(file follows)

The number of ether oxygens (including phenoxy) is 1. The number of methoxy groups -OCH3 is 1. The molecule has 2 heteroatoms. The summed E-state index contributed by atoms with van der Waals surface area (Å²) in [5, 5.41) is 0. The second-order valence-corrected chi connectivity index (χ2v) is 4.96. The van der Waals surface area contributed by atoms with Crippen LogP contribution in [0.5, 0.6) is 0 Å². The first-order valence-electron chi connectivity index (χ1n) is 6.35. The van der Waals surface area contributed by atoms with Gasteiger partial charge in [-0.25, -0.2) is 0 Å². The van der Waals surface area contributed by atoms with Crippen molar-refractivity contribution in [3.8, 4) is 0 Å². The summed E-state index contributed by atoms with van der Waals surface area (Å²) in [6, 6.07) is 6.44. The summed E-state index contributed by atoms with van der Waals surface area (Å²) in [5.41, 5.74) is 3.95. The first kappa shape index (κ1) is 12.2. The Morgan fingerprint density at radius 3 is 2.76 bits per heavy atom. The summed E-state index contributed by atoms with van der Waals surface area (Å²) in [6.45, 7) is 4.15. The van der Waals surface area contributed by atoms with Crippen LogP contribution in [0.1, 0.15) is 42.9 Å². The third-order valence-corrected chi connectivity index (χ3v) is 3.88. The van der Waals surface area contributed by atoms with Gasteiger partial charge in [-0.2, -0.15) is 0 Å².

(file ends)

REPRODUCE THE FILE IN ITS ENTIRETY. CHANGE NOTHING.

The number of ether oxygens (including phenoxy) is 1. The number of methoxy groups -OCH3 is 1. The molecule has 2 heteroatoms. The summed E-state index contributed by atoms with van der Waals surface area (Å²) in [5, 5.41) is 0. The second-order valence-corrected chi connectivity index (χ2v) is 4.96. The van der Waals surface area contributed by atoms with Crippen LogP contribution in [0.5, 0.6) is 0 Å². The first-order valence-electron chi connectivity index (χ1n) is 6.35. The van der Waals surface area contributed by atoms with Gasteiger partial charge in [-0.25, -0.2) is 0 Å². The van der Waals surface area contributed by atoms with Crippen molar-refractivity contribution in [3.8, 4) is 0 Å². The summed E-state index contributed by atoms with van der Waals surface area (Å²) in [6, 6.07) is 6.44. The summed E-state index contributed by atoms with van der Waals surface area (Å²) in [5.41, 5.74) is 3.95. The first kappa shape index (κ1) is 12.2. The Morgan fingerprint density at radius 3 is 2.76 bits per heavy atom. The summed E-state index contributed by atoms with van der Waals surface area (Å²) in [6.45, 7) is 4.15. The van der Waals surface area contributed by atoms with Crippen LogP contribution in [0.1, 0.15) is 42.9 Å². The third-order valence-corrected chi connectivity index (χ3v) is 3.88. The van der Waals surface area contributed by atoms with Gasteiger partial charge in [-0.2, -0.15) is 0 Å².